If I wouldn't already know that I'd be really tired tomorrow, I would plan to work out just how much of a financial hardship having a second car would be. This would be a hard-figure calculation, excluding things like the cost of my or my wife's time being stuck places we don't need to be, the costs of not having the car for a period of time if it needs major repairs, etc. It would only include average vehilcle costs, including extra insurance, extra capital for the vehicle over the projected vehicle life, minus the fact that the wear and gas and such would be spread betwen two vehicles, minus projected depreciation.... you get the idea.

So, I don't have a post for you tonight.


27 July 2005

Wanted: Musical Experiences

Sometime I will finish my long post about my trip to Houston. I actually, for once, had a good time there. Quite a good time. In fact, I'm thinking that the things I didn't like about Houston were mostly things that have since moved away. I would need another trip to make sure.

For now, I'm toying around with the idea of joining a choir this school year. I don't want to sing in my church chior because they practice way too much to do way too poorly at singing way too little music that I am not interested in singing. If any of you have a suggestion of a choir in my area that would take poor old me with barely an audition and help me make something good out of my voice and work on my sight singing skills (which are, by the way, finally developing), I would appreciate your input. And the first person who suggests the Lehigh Valley Gay Men's Chorus, or anything having to do with the SPEBSQSA will get... Ta-Da! No Christmas card. Ever.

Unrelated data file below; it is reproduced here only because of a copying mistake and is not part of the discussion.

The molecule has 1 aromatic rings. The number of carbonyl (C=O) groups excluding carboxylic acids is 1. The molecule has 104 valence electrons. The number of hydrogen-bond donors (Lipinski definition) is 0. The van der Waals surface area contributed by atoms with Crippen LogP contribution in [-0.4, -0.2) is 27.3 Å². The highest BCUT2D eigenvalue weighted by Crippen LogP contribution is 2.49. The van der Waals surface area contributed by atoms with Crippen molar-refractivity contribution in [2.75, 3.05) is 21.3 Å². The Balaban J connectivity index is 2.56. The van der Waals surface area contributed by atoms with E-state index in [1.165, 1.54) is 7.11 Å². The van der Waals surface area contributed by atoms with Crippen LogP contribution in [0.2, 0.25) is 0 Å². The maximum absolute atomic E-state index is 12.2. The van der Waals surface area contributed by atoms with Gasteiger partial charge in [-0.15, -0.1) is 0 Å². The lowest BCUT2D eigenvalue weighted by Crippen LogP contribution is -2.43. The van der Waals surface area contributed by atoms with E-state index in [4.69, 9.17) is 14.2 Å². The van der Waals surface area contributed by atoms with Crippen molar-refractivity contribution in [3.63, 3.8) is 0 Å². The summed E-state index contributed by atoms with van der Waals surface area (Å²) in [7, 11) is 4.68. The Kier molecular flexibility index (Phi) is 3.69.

What's that? Yes, I will probably just stick to singing along with my choral CDs when I'm home alone. Thanks for the vote of confidence. Give a guy a chance to dream before you crush him like that, okay?

17 July 2005

Well, Call Me a Blowfish!

I took a nerd test, and my results were scary. I scored in 99th percentile of nerdiness. I am proud of these results and have, in a rather blashphemous way, placed my badge of Nerd-Godiness on my blog.

On another subject, today someone I know was again insisting that I am very arrogant. To the offended: I'm sorry if I come across that way. If your valuation of you or me hinges on whether or not one of us expresses whether or not we are more or less nerdy than the other, you have some issues to work out for yourself before you worry about me.

And remember, people, arrogance has to do with self-worth and self-importance, not intelligence. My opinion-- I hate myself, I'm rather unimportant, and I'm freakin' intelligent. You decide....

15 July 2005

How I Feel

I'm feeling much better because today I took off of working for about three hours and wrote a few letters that needed to be written. I sent something to each of my parents, telling them each some things on my mind. Not the same things, of course, as they are different people and therefore I covered different subject matter.